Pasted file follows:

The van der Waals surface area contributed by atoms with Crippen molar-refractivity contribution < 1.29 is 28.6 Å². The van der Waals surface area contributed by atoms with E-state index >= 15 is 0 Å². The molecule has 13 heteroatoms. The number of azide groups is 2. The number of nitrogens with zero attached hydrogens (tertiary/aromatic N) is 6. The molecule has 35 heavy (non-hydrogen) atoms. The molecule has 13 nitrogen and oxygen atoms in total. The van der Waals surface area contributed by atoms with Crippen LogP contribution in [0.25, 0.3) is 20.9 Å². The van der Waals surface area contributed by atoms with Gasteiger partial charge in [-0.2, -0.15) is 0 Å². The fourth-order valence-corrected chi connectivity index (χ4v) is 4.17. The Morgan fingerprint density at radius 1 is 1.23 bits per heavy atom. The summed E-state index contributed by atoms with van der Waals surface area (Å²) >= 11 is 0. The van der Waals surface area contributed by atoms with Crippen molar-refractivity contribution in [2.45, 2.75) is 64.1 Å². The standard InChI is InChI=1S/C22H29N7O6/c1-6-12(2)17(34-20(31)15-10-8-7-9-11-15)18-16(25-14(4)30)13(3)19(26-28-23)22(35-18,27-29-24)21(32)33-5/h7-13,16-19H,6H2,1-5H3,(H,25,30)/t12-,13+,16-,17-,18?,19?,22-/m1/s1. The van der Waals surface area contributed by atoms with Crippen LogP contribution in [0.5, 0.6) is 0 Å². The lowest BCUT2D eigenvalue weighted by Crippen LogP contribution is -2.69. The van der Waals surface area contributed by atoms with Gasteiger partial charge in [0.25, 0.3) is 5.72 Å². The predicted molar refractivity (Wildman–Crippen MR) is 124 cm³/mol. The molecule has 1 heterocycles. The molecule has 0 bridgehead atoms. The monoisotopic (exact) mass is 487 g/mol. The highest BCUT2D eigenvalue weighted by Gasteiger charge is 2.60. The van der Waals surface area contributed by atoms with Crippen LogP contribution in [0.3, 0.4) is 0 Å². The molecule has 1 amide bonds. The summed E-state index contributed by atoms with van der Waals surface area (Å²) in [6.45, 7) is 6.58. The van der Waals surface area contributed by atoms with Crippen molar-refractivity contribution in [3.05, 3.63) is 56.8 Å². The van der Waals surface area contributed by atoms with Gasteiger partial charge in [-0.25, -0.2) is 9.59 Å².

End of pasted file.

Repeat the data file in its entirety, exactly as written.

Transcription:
The van der Waals surface area contributed by atoms with Crippen molar-refractivity contribution < 1.29 is 28.6 Å². The van der Waals surface area contributed by atoms with E-state index >= 15 is 0 Å². The molecule has 13 heteroatoms. The number of azide groups is 2. The number of nitrogens with zero attached hydrogens (tertiary/aromatic N) is 6. The molecule has 35 heavy (non-hydrogen) atoms. The molecule has 13 nitrogen and oxygen atoms in total. The van der Waals surface area contributed by atoms with Crippen LogP contribution in [0.25, 0.3) is 20.9 Å². The van der Waals surface area contributed by atoms with Gasteiger partial charge in [-0.2, -0.15) is 0 Å². The fourth-order valence-corrected chi connectivity index (χ4v) is 4.17. The Morgan fingerprint density at radius 1 is 1.23 bits per heavy atom. The summed E-state index contributed by atoms with van der Waals surface area (Å²) >= 11 is 0. The van der Waals surface area contributed by atoms with Crippen molar-refractivity contribution in [2.45, 2.75) is 64.1 Å². The standard InChI is InChI=1S/C22H29N7O6/c1-6-12(2)17(34-20(31)15-10-8-7-9-11-15)18-16(25-14(4)30)13(3)19(26-28-23)22(35-18,27-29-24)21(32)33-5/h7-13,16-19H,6H2,1-5H3,(H,25,30)/t12-,13+,16-,17-,18?,19?,22-/m1/s1. The van der Waals surface area contributed by atoms with Crippen LogP contribution in [0.5, 0.6) is 0 Å². The lowest BCUT2D eigenvalue weighted by Crippen LogP contribution is -2.69. The van der Waals surface area contributed by atoms with Gasteiger partial charge in [0.25, 0.3) is 5.72 Å². The predicted molar refractivity (Wildman–Crippen MR) is 124 cm³/mol. The molecule has 1 heterocycles. The molecule has 0 bridgehead atoms. The monoisotopic (exact) mass is 487 g/mol. The highest BCUT2D eigenvalue weighted by Gasteiger charge is 2.60. The van der Waals surface area contributed by atoms with Crippen LogP contribution in [0.3, 0.4) is 0 Å². The molecule has 1 amide bonds. The summed E-state index contributed by atoms with van der Waals surface area (Å²) in [6.45, 7) is 6.58. The van der Waals surface area contributed by atoms with Crippen molar-refractivity contribution in [3.05, 3.63) is 56.8 Å². The van der Waals surface area contributed by atoms with Gasteiger partial charge in [-0.25, -0.2) is 9.59 Å².